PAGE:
Someone please explain...!Written by Redbrick on 10th March 2014
Ahead of the Game: Pre Collections
The speed of the fashion calendar has always kept us all on our toes
The speed of the fashion calendar has always kept us all on our toes. Though our Summer 2012 wardrobes are still taking shape, the first glimpse of Spring/Summer 2013 is already here with the recent pre collections.
With the original purpose of serving those lucky ladies who wintered abroad and needed a flash of summer into their wardrobes, hence their alternate title Resort or Cruise, the pre collections are now a key fashion event for brands and shoppers alike. Their distinctive wearability compared to most headline collections make them more commercial and usually more profitable for the brand; even smaller London-based labels such as J.W.Anderson have begun showing pre collections.
The pre Spring/Summer collections tend to cater to a slightly chillier wardrobe than the main Summer shows, and due to the schedule on which they arrive in stores, will brighten up the customer's autumn looks, even if she's not gallivanting off to Saint Tropez for a Christmas break. Erdem's collection, for example, featured fine knit jumpers worn over shirts, long-sleeved silk dresses and tweed coats, all of course with the distinctive floral prints for which the brand is celebrated. Though not dissimilar to what we'd expect during Fashion Week, Erdem's display is much stronger than its previous pre collection and the brand is continuing to widen its scope with tailored trouser suits and sharper cuts.
Knits were also seen at Burberry Prorsum, whose collection focused more on work wear and was certainly more understand than its main show. This knitwear, seen in the muted palette of the collection, was thicker than Erdem’s and featured large cowl neck jumpers which were paired with slim tapered trousers or shorts, including a unisex pair, to bring the pieces out of the depths of winter. Stella McCartney’s knitted jumpers came in pastel colours, reflecting this summer’s love for the pretty shades, and were worn with white wider fit trousers or a rich orange floral print pencil skirt; a print that also appeared on dresses and three-piece skirt suits. The 2012 kit’s designer looked to the 1920s for her evening wear where subtle fringing appeared over delicate lace dresses in black, white and yellow.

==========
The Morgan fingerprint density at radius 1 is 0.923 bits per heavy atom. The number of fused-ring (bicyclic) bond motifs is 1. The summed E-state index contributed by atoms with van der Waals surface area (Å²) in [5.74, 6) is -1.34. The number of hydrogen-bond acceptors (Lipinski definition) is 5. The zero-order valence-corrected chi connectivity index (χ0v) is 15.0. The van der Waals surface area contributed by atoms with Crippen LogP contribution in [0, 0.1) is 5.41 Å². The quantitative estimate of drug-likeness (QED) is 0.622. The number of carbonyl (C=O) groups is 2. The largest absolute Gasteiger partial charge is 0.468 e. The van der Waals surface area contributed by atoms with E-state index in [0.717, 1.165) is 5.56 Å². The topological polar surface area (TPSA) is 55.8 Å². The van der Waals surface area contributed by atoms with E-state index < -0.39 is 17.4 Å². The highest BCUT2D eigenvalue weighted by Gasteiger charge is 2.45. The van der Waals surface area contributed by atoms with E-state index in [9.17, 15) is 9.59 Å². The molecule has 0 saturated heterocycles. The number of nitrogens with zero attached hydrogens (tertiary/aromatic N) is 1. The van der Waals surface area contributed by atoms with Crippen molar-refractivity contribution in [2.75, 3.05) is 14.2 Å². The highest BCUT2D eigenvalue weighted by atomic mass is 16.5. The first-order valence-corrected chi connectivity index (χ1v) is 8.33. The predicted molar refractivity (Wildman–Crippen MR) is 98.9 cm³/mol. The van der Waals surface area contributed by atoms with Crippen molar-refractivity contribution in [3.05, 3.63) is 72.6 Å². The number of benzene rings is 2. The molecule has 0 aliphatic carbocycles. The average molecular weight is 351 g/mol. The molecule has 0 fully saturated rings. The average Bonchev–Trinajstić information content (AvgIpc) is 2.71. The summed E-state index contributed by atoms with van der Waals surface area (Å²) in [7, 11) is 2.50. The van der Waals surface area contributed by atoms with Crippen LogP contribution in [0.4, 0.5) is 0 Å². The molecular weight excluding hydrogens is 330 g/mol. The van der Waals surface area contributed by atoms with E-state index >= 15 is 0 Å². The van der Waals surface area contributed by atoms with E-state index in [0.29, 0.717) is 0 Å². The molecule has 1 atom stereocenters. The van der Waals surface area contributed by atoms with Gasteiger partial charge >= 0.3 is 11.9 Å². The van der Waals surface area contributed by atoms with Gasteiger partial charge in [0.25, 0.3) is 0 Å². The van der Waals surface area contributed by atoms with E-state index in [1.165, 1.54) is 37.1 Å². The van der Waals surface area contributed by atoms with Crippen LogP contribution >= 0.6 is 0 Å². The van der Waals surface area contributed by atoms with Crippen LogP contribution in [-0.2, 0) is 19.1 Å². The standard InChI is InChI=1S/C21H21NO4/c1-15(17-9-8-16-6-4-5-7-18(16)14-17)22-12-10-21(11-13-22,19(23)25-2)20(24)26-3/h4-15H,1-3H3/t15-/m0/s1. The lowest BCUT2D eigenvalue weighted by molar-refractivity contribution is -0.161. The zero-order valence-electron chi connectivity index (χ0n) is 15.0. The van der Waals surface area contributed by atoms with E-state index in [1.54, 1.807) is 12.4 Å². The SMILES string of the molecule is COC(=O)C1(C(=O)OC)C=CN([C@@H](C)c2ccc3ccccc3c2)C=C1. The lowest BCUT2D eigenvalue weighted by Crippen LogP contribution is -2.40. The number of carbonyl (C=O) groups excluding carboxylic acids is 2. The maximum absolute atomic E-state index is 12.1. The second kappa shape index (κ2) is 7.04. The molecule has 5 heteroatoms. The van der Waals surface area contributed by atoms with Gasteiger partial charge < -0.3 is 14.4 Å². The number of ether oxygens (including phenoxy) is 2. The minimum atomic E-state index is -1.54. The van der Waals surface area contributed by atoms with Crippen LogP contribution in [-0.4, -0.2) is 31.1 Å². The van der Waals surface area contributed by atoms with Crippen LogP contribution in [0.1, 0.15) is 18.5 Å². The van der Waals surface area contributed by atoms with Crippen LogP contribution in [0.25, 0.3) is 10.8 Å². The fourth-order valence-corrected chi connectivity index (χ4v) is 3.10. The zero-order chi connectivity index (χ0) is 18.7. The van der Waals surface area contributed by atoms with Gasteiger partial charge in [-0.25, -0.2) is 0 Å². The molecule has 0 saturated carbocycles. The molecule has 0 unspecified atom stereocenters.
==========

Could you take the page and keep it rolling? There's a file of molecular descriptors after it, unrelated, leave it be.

A number of designers seemed to be influenced by the '70s, with Céline, Louis Vuitton and Alexander McQueen all offering their take on the flared trouser: McQueen kept the style futuristic in a silver shade, Louis Vuitton's were extreme and flowing or accentuated by sky-high heels and Céline's came in a range of printed or bold styles.
The rest of the Alexander McQueen collection stayed very true to its aesthetic, whilst showing a more wearable side to the label, not always a word associated with McQueen. The sharp monochromatic tailoring contrasted with the more delicate evening section which featured an exquisitely draped orange strapless gown, and black and gold dresses varying from sleek column styles to ruffled layers. The company's CEO announced this week his desire for McQueen to become Britain's best luxury ready-to-wear brand. If Sarah Burton carries on in this direction, that's a definite possibility.
- Flared Trousers: Despite a few signs that the 20s trend is still going strong, perhaps we'll turn to the hippiest decade next summer: the 1970s.
- Print Clash: Its strong presence at Peter Pilotto suggests that this 'love it or hate it' trend may be staying put.
- Classic Shirt: Whether it be crisp white or adorned with flowers, many designers were working around this wardrobe staple.
- Summer Knits
Written by Megan Jones